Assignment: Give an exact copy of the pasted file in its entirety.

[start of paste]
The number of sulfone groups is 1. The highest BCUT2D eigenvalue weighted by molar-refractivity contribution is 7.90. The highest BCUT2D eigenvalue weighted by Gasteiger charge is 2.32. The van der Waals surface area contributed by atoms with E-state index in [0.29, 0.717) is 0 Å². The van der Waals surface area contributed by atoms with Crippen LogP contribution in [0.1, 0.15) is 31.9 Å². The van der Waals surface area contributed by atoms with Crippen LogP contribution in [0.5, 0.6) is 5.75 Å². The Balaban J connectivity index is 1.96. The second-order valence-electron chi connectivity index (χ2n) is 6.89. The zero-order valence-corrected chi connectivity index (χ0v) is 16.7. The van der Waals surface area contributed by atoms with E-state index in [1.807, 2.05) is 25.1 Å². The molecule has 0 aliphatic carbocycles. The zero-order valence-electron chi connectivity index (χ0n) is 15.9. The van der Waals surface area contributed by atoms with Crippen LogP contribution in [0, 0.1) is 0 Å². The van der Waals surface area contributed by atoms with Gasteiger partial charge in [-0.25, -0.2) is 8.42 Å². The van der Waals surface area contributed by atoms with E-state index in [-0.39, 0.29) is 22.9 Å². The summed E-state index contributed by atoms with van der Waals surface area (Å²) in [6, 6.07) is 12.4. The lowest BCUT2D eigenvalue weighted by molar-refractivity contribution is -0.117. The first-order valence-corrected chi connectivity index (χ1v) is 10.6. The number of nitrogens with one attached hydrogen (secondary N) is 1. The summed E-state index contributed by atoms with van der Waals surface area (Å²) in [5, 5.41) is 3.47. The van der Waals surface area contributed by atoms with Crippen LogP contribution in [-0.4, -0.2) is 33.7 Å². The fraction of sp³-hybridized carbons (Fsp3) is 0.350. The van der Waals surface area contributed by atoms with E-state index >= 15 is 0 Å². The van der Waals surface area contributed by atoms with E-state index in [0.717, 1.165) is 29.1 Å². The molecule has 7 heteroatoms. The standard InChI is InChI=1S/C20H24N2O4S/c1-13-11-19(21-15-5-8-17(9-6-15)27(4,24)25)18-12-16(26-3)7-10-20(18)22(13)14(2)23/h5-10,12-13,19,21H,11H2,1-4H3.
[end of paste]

The number of sulfone groups is 1. The highest BCUT2D eigenvalue weighted by molar-refractivity contribution is 7.90. The highest BCUT2D eigenvalue weighted by Gasteiger charge is 2.32. The van der Waals surface area contributed by atoms with E-state index in [0.29, 0.717) is 0 Å². The van der Waals surface area contributed by atoms with Crippen LogP contribution in [0.1, 0.15) is 31.9 Å². The van der Waals surface area contributed by atoms with Crippen LogP contribution in [0.5, 0.6) is 5.75 Å². The Balaban J connectivity index is 1.96. The second-order valence-electron chi connectivity index (χ2n) is 6.89. The zero-order valence-corrected chi connectivity index (χ0v) is 16.7. The van der Waals surface area contributed by atoms with E-state index in [1.807, 2.05) is 25.1 Å². The molecule has 0 aliphatic carbocycles. The zero-order valence-electron chi connectivity index (χ0n) is 15.9. The van der Waals surface area contributed by atoms with Crippen LogP contribution in [0, 0.1) is 0 Å². The van der Waals surface area contributed by atoms with Gasteiger partial charge in [-0.25, -0.2) is 8.42 Å². The van der Waals surface area contributed by atoms with E-state index in [-0.39, 0.29) is 22.9 Å². The summed E-state index contributed by atoms with van der Waals surface area (Å²) in [6, 6.07) is 12.4. The lowest BCUT2D eigenvalue weighted by molar-refractivity contribution is -0.117. The first-order valence-corrected chi connectivity index (χ1v) is 10.6. The number of nitrogens with one attached hydrogen (secondary N) is 1. The summed E-state index contributed by atoms with van der Waals surface area (Å²) in [5, 5.41) is 3.47. The van der Waals surface area contributed by atoms with Crippen LogP contribution in [-0.4, -0.2) is 33.7 Å². The fraction of sp³-hybridized carbons (Fsp3) is 0.350. The van der Waals surface area contributed by atoms with E-state index >= 15 is 0 Å². The van der Waals surface area contributed by atoms with E-state index in [0.717, 1.165) is 29.1 Å². The molecule has 7 heteroatoms. The standard InChI is InChI=1S/C20H24N2O4S/c1-13-11-19(21-15-5-8-17(9-6-15)27(4,24)25)18-12-16(26-3)7-10-20(18)22(13)14(2)23/h5-10,12-13,19,21H,11H2,1-4H3.